Strangely enough, when Mr. Black thus says that God cannot exist and that the resurrection of Christ cannot be a fact, and when he also says that God may very well exist and that the resurrection of Christ may very well be a fact, he is not inconsistent with himself. For he must, to be true to his method, contradict himself in every statement that he makes about any fact whatsoever. If he does not, then he would deny either his philosophy of chance or his philosophy of fate. According to him, every fact that he meets has in it the two ingredients: that of chance and that of fate, that of the wholly unknown and that of the wholly known. Thus man makes the tools of thought, which the Creator has given him in order therewith to think God’s thoughts after him on a created level, into the means by which he makes sure that God cannot exist, and therefore certainly cannot reveal himself.

When Mr. White meets Mr. Black he will make this issue plain. He will tell Mr. Black that his methodology cannot make any fact or group of facts intelligible to himself. Hear him as he speaks to the unbeliever: “On your basis, Mr. Black, no fact can be identified by distinguishing it from any other fact. For all facts would be changing into their opposites all the time.[2] All would be gobble-de-gook. At the same time, nothing could change at all; all would be one block of ice. [3] Hath God not made foolish the wisdom of the world?[4] He clearly has. I know you cannot see this even though it is perfectly clear. I know you have taken out your own eyes. Hence your inability to see is at the same time unwillingness to see. Pray God for forgiveness and repent.”

But what will be the approach of the conservative, Mr. Grey, on this question of logic? He will do the same sort of thing that we saw him do with respect to the question of facts. Mr. Grey will again try to please Mr. Black by saying that, of course, he will justify his appeal to the authority of the Bible by showing that the very idea of such an appeal, as well as the content of the Bible, is fully in accord with the demands of logic.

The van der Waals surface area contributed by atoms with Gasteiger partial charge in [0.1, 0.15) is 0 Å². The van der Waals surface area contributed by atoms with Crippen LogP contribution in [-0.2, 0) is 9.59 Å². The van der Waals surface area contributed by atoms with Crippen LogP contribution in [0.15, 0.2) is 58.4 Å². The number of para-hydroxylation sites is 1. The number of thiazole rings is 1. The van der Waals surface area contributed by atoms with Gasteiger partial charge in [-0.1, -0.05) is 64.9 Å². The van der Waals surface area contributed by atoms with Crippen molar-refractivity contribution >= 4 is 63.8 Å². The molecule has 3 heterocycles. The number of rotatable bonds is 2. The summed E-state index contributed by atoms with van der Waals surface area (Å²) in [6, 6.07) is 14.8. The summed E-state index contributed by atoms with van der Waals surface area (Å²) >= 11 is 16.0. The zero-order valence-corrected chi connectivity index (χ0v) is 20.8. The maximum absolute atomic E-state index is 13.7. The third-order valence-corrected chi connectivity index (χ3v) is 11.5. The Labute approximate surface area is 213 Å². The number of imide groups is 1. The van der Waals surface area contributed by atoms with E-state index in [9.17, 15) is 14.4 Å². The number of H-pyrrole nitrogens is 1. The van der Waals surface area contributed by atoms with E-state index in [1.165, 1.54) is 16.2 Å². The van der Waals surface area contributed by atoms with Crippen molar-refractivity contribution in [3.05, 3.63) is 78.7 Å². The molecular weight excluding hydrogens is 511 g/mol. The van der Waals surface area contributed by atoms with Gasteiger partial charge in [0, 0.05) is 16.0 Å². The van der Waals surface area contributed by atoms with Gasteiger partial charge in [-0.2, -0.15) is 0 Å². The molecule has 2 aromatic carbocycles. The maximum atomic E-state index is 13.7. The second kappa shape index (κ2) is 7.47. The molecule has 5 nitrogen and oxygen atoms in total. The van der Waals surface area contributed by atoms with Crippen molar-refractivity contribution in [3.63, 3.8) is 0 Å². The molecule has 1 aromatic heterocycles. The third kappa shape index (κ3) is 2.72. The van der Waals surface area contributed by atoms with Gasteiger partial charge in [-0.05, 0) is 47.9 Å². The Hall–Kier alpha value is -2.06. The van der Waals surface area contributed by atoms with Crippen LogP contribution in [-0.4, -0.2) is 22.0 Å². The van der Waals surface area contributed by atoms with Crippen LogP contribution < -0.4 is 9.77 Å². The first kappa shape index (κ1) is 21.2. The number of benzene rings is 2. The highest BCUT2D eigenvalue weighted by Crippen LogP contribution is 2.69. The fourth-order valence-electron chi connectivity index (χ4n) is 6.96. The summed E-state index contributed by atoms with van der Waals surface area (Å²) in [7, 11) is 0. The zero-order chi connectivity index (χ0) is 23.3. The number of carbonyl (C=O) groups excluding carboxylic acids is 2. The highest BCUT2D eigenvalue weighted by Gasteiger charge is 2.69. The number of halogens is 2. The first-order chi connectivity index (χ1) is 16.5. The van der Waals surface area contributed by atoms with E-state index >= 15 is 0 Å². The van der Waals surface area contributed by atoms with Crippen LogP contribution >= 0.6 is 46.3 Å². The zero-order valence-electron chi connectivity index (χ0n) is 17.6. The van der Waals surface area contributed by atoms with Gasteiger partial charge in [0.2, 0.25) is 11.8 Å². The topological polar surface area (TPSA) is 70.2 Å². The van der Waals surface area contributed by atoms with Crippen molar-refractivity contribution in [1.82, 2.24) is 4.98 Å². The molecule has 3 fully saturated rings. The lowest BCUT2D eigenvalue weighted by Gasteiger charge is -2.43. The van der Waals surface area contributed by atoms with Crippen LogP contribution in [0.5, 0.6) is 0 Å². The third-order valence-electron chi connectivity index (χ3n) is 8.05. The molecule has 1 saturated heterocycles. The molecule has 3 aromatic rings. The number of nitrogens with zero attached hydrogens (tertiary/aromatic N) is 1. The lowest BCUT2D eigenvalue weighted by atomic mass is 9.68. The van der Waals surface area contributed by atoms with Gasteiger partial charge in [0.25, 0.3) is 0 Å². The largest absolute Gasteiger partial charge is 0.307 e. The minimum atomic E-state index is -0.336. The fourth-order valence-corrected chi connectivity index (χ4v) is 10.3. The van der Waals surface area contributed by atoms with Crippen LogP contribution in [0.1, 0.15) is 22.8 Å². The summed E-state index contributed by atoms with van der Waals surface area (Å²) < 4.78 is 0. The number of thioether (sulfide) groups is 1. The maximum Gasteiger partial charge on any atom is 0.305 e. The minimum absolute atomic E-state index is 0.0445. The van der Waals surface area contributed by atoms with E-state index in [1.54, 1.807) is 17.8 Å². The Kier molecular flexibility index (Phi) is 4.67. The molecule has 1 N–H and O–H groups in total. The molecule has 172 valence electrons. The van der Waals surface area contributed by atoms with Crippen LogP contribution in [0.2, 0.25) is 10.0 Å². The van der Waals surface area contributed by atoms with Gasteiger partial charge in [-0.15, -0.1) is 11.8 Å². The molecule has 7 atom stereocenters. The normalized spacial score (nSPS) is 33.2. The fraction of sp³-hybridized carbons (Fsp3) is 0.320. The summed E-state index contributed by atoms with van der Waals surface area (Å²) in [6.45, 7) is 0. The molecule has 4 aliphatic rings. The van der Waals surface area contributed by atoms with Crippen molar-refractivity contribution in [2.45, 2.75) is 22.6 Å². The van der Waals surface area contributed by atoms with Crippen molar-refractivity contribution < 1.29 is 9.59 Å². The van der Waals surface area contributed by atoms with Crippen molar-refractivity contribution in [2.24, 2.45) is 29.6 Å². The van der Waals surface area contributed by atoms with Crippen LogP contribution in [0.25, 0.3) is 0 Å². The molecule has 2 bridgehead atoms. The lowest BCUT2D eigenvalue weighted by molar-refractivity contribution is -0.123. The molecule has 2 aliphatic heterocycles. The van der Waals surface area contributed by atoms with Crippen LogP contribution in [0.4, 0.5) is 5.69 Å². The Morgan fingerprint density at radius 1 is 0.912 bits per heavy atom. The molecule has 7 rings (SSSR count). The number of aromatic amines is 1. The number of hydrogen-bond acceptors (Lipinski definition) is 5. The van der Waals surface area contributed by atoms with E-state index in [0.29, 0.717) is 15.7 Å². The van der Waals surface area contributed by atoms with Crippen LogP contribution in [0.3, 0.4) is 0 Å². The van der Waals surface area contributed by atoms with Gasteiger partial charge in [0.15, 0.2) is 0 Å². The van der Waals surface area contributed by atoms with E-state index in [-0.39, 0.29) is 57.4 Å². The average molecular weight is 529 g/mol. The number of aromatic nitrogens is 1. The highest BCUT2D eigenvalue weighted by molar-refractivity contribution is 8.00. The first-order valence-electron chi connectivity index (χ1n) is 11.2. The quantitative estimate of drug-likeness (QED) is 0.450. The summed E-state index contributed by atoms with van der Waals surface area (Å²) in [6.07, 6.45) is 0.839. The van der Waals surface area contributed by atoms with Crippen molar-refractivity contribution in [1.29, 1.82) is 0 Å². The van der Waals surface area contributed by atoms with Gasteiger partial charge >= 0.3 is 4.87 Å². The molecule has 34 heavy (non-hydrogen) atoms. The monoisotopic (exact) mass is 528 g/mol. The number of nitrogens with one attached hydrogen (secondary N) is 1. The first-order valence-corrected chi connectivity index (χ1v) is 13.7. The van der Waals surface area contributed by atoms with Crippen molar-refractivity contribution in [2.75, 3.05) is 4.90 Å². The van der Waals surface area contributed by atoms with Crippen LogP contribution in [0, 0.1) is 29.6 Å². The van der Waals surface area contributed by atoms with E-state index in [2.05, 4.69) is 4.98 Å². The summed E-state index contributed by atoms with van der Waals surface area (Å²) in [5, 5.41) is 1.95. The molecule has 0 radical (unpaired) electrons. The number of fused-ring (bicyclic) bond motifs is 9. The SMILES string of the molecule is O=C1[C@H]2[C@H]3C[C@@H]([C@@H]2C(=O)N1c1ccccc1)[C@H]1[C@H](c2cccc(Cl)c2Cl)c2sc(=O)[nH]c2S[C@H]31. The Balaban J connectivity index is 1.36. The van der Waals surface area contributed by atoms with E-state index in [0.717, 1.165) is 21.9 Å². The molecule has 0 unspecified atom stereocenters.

“You are quite right in holding that nothing meaningful can be said without presupposing the validity of the law of noncontradiction,” says Mr. Grey.[5] “‘The conservative ardently defends a system of authority.’[6] But ‘without reason to canvass the evidence of a given authority, how can one segregate a right authority from a wrong one? … Without systematic consistency to aid us, it appears that all we can do is draw straws, count noses, flip coins to choose an authority. Once we do apply the law of contradiction, we are no longer appealing to ipse dixit authority,[7] but to coherent truth.’[8] ‘The Scriptures tell us to test the spirits (1 John 4:1). This can be done only by applying the canons of truth. God cannot lie. His authority, therefore, and coherent truth are coincident at every point. Truth, not blind authority, saves us from being blind followers of the blind.’[9] “‘Bring on your revelations!'” continues Mr. Grey. “‘Let them make peace with the law of contradiction and the facts of history, and they will deserve a rational man’s assent.’[10] ‘Any theology which rejects Aristotle’s fourth book of the Metaphysics[11] is big with the elements of its own destruction.’[12] ‘If Paul were teaching that the crucified Christ were objectively foolish, in the sense that he cannot be rationally categorized, then he would have pointed to the insane and the demented as incarnations of truth.'”[13] [14]